From causing high temperatures to full-on shock, sepsis is one of the nastiest diseases around. But diagnosing the illness is frustratingly hard. Though doctors have more than 100 drugs to treat sepsis-causing pathogens, the disease can be caused by a range of fungi and bacteria. This makes proper treatment difficult, a situation that is not helped by inaccurate blood culture tests. But by using a new generation of assays, doctors have a chance to finally diagnose sepsis quickly and efficiently, saving lives and money along the way.
Dr Thomas Walsh is all too aware of these problems. As the founding director of the transplantation, oncology and infectious diseases programme at Weill Cornell Medicine, and New York-Presbyterian Hospital, he has worked hard to find faster and more accurate ways of diagnosing sepsis. "Within our research, we have a long-standing threedecade heritage of working in the field of rapid molecular diagnostics," Walsh explains. "The rapid diagnostics are particularly valuable for Candida [fungus, which is work] that we've been pursuing since the mid-1980s."
Though blood culture tests are getting better, they are still "quite deficient", Walsh says. "They are not able to recognise Candida within 19-24 hours [of a test] and are perhaps not able to recognise a species until maybe 48 hours after the initial draw." Other tests for bacteria have similar problems, Walsh continues. "We miss cases," he acknowledges.
These lacklustre tests make sepsis incredibly pricey to treat. It was the most expensive condition treated in US hospital stays in 2016, costing about $27 billion for nearly 1.6 million hospitalisations. The human consequences are just as enormous. Candida - one of the fungal causes of sepsis - has a shocking 40% mortality rate. Apart from taking a dangerously long time to get results, blood culture tests can also miss sepsis-causing pathogens 50% of the time.
Fortunately, not all diagnostic tests are so unreliable. By developing a range of products that test patients directly from whole blood, rather than relying on blood cultures, T2 Biosystems circumvents many of the downsides of traditional sepsis assays. For its part, T2's Candida test, termed the T2Candida Panel, is 91.1% sensitive and can yield results in as little as three hours from blood draw. Walsh has already seen the benefits of this test on the patient wards.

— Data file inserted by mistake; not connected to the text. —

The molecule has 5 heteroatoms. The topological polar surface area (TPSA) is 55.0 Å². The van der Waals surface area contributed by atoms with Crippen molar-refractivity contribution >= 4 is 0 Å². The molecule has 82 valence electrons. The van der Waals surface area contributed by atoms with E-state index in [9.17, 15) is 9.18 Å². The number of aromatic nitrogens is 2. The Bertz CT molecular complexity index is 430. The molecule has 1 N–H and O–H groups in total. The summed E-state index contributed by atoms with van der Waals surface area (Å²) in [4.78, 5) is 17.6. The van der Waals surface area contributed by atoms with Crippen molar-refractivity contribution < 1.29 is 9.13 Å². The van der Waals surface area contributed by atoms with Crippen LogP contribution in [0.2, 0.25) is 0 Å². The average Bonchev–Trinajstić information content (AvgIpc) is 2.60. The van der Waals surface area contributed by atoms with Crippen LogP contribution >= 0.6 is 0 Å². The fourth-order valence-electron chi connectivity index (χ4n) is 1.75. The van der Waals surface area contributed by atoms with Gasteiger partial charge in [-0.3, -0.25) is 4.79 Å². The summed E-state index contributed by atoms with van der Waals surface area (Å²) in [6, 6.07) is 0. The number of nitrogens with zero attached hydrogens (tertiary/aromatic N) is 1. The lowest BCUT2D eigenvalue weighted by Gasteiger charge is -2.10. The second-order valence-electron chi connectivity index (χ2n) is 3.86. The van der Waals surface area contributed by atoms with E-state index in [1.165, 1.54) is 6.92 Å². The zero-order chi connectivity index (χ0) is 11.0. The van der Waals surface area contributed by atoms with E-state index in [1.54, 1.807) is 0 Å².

"Our assessment is still ongoing, but we believe that [T2Candida] can be an important adjunct in the management of our critically ill patients," Walsh explains. It helps that doctors can be confident that results from T2's system are accurate, he adds. "We believe it has a sufficiently high negative predictive value to allow us to discontinue therapy after a certain assessment."
The consequences of better testing could be huge, Walsh suggests. "Early detection and early therapeutic initiation for candidemia clearly saves lives. In that regard, the impact for society, above and beyond the hospital is striking." Keeping sepsis at bay could also save his team money. "If we can reduce length of stay from the complications of untreated candidemia, that can also significantly reduce hospitalisation and length of stay, and thereby [reduce costs] to the hospital," he says. Other hospital systems have already realised cost savings by using the T2Candida panel. For example, Lee Health in Florida reported saving $200 for every patient tested.
Walsh came away similarly impressed with the T2Bacteria Panel, especially after working with the system during a clinical trial. "T2Bacteria was able to detect the presence of bacteria significantly earlier - certainly within approximately six hours - compared with 24 to 48 [hours, for blood culture tests]," he says. "It [can also detect] five major pathogens, including E. coli and enterococcus." Just as with T2Candida, Walsh expects T2Bacteria could transform the battle against sepsis. "We were very favourably encouraged from the results of the study and it could be an important therapeutic advance," he says.
Regardless of which test Walsh uses, they are striking in their simplicity. After all, the T2Bacteria and T2Candida Panels use the T2Dx Instrument, a fully automated platform with a user-friendly interface. It is no wonder doctors are flocking to use T2 Biosystems' tests - and finally fighting sepsis with the best tools available.